OA21 Plenary: Open Source Program Offices in Higher Education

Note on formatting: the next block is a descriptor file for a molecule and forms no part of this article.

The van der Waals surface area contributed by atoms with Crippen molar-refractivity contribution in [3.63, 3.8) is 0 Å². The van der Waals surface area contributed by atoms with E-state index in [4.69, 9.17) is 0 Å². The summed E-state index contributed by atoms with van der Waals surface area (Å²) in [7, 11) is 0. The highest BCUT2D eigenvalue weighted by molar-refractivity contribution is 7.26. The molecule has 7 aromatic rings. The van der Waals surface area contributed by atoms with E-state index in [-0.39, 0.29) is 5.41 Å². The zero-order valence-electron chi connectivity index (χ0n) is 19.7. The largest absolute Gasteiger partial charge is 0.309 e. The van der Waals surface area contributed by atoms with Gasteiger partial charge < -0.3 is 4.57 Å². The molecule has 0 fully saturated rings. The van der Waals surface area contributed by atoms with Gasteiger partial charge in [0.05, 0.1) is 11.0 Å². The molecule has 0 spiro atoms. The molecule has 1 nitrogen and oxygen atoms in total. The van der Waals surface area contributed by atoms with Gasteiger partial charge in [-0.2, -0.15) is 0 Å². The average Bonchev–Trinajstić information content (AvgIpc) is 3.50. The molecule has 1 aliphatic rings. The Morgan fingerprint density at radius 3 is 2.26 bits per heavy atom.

Jun 23, 2021 19:09 · 5641 words · 27 minute read